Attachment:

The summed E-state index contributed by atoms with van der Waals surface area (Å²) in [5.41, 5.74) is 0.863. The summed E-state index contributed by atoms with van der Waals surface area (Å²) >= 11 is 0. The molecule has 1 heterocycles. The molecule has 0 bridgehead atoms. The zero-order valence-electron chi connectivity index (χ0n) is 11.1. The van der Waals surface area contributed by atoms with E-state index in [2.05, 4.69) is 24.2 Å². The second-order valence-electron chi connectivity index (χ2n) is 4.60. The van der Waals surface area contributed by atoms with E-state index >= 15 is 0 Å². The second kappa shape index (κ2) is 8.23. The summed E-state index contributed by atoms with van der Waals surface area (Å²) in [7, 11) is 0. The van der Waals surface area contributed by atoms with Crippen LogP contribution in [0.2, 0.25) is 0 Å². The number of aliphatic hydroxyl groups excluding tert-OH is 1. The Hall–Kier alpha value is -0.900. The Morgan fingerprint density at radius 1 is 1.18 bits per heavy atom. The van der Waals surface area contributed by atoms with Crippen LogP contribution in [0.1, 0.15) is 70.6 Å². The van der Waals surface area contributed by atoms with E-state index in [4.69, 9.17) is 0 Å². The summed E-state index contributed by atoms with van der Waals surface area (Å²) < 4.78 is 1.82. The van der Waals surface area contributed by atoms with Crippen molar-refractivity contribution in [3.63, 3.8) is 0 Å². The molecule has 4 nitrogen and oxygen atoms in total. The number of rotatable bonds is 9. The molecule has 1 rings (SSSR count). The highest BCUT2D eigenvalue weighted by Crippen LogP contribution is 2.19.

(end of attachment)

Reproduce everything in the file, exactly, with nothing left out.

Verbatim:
The summed E-state index contributed by atoms with van der Waals surface area (Å²) in [5.41, 5.74) is 0.863. The summed E-state index contributed by atoms with van der Waals surface area (Å²) >= 11 is 0. The molecule has 1 heterocycles. The molecule has 0 bridgehead atoms. The zero-order valence-electron chi connectivity index (χ0n) is 11.1. The van der Waals surface area contributed by atoms with E-state index in [2.05, 4.69) is 24.2 Å². The second-order valence-electron chi connectivity index (χ2n) is 4.60. The van der Waals surface area contributed by atoms with E-state index >= 15 is 0 Å². The second kappa shape index (κ2) is 8.23. The summed E-state index contributed by atoms with van der Waals surface area (Å²) in [7, 11) is 0. The van der Waals surface area contributed by atoms with Crippen LogP contribution in [0.2, 0.25) is 0 Å². The number of aliphatic hydroxyl groups excluding tert-OH is 1. The Hall–Kier alpha value is -0.900. The Morgan fingerprint density at radius 1 is 1.18 bits per heavy atom. The van der Waals surface area contributed by atoms with Crippen LogP contribution in [0.1, 0.15) is 70.6 Å². The van der Waals surface area contributed by atoms with E-state index in [4.69, 9.17) is 0 Å². The summed E-state index contributed by atoms with van der Waals surface area (Å²) < 4.78 is 1.82. The van der Waals surface area contributed by atoms with Crippen molar-refractivity contribution in [3.63, 3.8) is 0 Å². The molecule has 4 nitrogen and oxygen atoms in total. The number of rotatable bonds is 9. The molecule has 1 rings (SSSR count). The highest BCUT2D eigenvalue weighted by Crippen LogP contribution is 2.19.